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On flows the river, wide, straight and purposeful, gaining speed all the time (the racetrack where Roger Bannister ran the world’s first four-minute mile is close, but hidden by trees). Past smooth green sports grounds and bushy nature reserves (Aston’s Eyot, The Kidneys) past parks and gardens (River Greens, Longbridges) under the concrete mass of Donnington Bridge, alongside meads and meadows, and the land once known as Cold Harbour …

Until, finally, the Norman tower of Iffley church rises up out of the trees to welcome us. An ornamental eighteenth-century stone bridge marks the end of this section of the river. Descend its steps to touch the bronze-green cast of a bull’s head. Through its flaring nostrils passes the ‘starting ring’ to which a rope is attached, and from which the college boat races known as ‘bumps’, ‘torpids’ or ‘eights’ set off – crowding the river for four excitable days every spring and summer term.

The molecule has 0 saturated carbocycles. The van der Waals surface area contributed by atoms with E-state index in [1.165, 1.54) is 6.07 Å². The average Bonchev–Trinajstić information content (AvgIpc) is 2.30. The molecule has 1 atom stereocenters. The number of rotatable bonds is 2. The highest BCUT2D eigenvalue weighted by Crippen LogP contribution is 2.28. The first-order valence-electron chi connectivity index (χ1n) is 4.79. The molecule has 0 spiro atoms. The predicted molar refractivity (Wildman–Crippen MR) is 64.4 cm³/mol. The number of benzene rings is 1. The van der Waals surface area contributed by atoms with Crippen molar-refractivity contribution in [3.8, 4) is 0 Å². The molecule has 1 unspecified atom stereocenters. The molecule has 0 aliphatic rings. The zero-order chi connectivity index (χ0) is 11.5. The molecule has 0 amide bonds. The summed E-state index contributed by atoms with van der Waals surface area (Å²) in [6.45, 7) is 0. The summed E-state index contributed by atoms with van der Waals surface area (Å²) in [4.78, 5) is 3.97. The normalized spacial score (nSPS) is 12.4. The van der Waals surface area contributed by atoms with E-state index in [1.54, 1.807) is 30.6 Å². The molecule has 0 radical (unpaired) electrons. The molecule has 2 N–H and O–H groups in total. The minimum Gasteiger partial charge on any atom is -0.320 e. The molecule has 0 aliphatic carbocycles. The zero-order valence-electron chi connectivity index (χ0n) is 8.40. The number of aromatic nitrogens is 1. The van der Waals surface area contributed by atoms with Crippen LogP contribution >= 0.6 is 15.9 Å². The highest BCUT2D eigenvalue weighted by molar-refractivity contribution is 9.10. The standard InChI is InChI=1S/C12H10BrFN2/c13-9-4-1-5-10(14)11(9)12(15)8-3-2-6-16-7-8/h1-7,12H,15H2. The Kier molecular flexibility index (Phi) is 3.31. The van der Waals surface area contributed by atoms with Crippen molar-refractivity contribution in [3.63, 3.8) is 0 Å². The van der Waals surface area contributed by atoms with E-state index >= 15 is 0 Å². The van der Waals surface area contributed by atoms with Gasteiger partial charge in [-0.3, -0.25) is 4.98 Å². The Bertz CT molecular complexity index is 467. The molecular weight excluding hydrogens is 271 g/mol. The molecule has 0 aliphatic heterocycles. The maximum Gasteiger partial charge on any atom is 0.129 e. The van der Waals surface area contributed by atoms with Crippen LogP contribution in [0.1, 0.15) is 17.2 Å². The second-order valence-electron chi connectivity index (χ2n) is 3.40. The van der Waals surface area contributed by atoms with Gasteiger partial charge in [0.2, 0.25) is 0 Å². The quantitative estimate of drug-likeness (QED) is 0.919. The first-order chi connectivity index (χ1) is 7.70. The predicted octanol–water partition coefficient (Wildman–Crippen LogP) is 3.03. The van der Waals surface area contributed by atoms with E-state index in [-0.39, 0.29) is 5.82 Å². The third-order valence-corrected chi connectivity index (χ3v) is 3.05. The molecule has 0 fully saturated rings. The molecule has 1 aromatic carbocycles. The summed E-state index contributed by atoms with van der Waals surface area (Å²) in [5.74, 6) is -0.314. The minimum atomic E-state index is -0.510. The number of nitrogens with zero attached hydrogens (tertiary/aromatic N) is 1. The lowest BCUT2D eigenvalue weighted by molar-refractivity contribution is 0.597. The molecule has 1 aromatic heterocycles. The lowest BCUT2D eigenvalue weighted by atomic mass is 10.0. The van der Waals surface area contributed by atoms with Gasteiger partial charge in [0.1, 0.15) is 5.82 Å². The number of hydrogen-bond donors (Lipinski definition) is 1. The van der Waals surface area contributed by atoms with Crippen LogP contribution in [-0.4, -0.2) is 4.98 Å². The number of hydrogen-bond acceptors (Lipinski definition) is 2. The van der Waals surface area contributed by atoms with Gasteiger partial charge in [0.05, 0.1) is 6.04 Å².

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The Isis ends here. And so does this part of our journey. The whole river trip to Kingston-upon-Thames takes a further four days – 3 days and 23 hours slower than the train or car (the distance by water is 112 miles compared with 56 miles by road.) There remains just one last opportunity to enjoy some liquid refreshment, in the tabled garden of the Isis Farmhouse, before we pass through Iffley lock and set off again, downstream towards the capital – and the sea beyond.

Ever drifting down the stream –
Lingering in the golden gleam.
Life, what is it but a dream?

Lewis Carroll, Through The Looking Glass